When you hear the word diet, what do you think of? Does the word remind you of various strategies to lose weight? Although Oxford dictionary has multiple definitions of the term, diet is initially defined as the types of food that one eats1.
Unfortunately, the word “diet” has become tainted due to the weight loss industry and diet culture in general. Considering the amount of marketing products that use this term to describe variations of foods low in calories, it makes sense why diet has lost its initial meaning. When most individuals use the word diet, they are referring to a specific way of eating with an end goal of losing weight. Of course there are cases where certain dietary recommendations are needed, such as individuals with medical conditions – for example, dietary changes to control diabetes. However, there is a misunderstanding with the term diet, since it’s intended meaning is often lost due to how society typically defines it.
The type of diets that we are referring to here are the ones known as fad diets, that is, any short-term methods used to instil change in eating behaviours in the hopes of losing weight. These diets are often harmful and can lead to potential health problems in the future2. Due to the unsustainable nature of fad diets, individuals often regress back to old eating patterns once the goal weight is reached, defeating their purpose of starting the diet in the first place.
A common category that exists among fad diets are those that focus on a reduction in caloric intake. The less calories eaten per day, the more difficult it is to reach your nutrient needs2. By neglecting meals, diets that reduce caloric intake run the risk of putting your body into a state of starvation. By putting your body in starvation mode, this acts to lower your metabolism with the intention of conserving energy3.
There are many diets that eliminate or significantly decrease consumption of certain macronutrients, a common example being carbohydrates. Some examples of low carbohydrate diets are the Atkins Diet, the Zone Diet, Sugar Busters and Protein Power, and the Ketogenic Diet2. A big misconception in social media is how carbohydrates are bad for you. Carbohydrates are full of B vitamins, as well as fibre. Adding fibre to your diet will help with feeling satiated, so eliminating this food group is certainly not a good idea. Carbohydrates are also our brains only source of energy, and it cannot be stored so it requires a sufficient supply to keep you going throughout the day. Carbohydrates are also our entire bodies’ primary source of energy, as it can be easily broken down into glucose which our cells require to function. Consuming such a low intake of carbohydrates may cause irritability and headaches, among other symptoms2. Your body stores carbohydrates in the form of glycogen in the muscle and liver, which attracts water in its stored state. Yes, it is certainly possible to quickly lose weight on low carbohydrate diets, but the initial weight loss is caused by water loss from your muscles and liver. If the body has insufficient stores of glycogen, your body will break down protein or fat in place of it2. Your body requires fat and protein for other uses, so this is not recommended.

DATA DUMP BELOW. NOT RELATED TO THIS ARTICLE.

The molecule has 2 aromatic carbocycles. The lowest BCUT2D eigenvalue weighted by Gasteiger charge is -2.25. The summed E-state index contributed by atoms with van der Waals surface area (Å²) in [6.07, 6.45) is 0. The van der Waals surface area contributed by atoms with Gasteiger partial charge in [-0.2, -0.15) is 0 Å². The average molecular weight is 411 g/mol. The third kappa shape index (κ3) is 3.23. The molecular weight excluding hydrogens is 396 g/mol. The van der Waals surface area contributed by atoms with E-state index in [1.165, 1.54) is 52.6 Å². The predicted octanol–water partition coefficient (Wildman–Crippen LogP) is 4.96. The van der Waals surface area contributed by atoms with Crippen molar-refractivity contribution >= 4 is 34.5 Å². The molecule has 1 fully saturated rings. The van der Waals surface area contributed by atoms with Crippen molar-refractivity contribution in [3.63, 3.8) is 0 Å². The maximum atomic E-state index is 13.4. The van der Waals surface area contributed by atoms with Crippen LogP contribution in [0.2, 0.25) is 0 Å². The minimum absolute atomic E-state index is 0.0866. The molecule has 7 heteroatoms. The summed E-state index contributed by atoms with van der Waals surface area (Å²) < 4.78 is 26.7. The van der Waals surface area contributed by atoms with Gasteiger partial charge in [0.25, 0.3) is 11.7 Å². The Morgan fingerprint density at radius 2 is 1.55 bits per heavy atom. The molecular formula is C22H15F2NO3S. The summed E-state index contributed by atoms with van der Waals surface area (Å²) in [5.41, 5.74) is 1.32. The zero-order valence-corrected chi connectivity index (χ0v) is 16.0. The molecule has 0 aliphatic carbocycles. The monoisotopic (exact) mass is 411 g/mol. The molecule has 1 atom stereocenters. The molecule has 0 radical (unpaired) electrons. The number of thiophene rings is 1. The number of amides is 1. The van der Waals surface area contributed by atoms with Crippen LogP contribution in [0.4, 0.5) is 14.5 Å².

There are also existing diets with low fat intake, such as Pritikin Principle, Eat More Weigh Less, and the Scarsdale Diet2. There is often the misconception that eating fat will make you gain fat, which couldn’t be further from the truth. We need fat for our body to function the way it was intended. We require fat to insulate our organs, transport our fat soluble vitamins, store energy, produce hormones, as well as many other functions2. Other common diets include meal plans consisting of ‘magic foods’. These diets claim that rapid weight loss/fat burning can be triggered through eating specific foods or specific combinations of food. Examples of these diets are the Cabbage Soup Diet, Eat Right for Your Type, the Rice Diet and the Raw Food Diet. The problem with these diets is that the rationales provided to lose weight are not evidence-based, and any claims have yet to be proven true2.
A take home message is there are no bad foods, as well as no bad food groups. The problem is that these diets do not teach individuals about mindful, wholesome eating. While it might be obvious that some foods are more nutrient dense than others, does this mean we need to exclude the foods deemed as “unhealthy”? The answer is no, we shouldn’t. Instead of dieting, let’s try to change our mindset to eat foods that we enjoy, but are also mindful of providing our bodies with the nutrients it requires. Your body takes care of the physical functions required to keep you alive, so it’s important to make sure it gets what it needs. Eating a variety of foods is the best way to ensure you are receiving enough nutrients. By incorporating mindful eating into your diet, you are taking into account your bodies signals for hunger, as well as fullness. As long as you are are listening to your body’s needs, you are treating it right.
- Oxford University Press. (2018). Diet. In Oxford Dictionaries. Retrieved from https://en.oxforddictionaries.com/definition/diet.
- Pennington Biomedical Research Center. (2011). Fad Diets Defined. In Pennington Biomedical Research Center. Retrieved from https://www.pbrc.edu/training-and-education/pdf/pns/PNS_Fad_Diets.pdf.
- Fleming, K. (2018). Why diets do not work. In Centre for Clinical Interventions. Retrieved from https://www.cci.health.wa.gov.au/Home/Resources/~/media/A8C18174D9F742F9B2DDD320FC253FC0.ashx.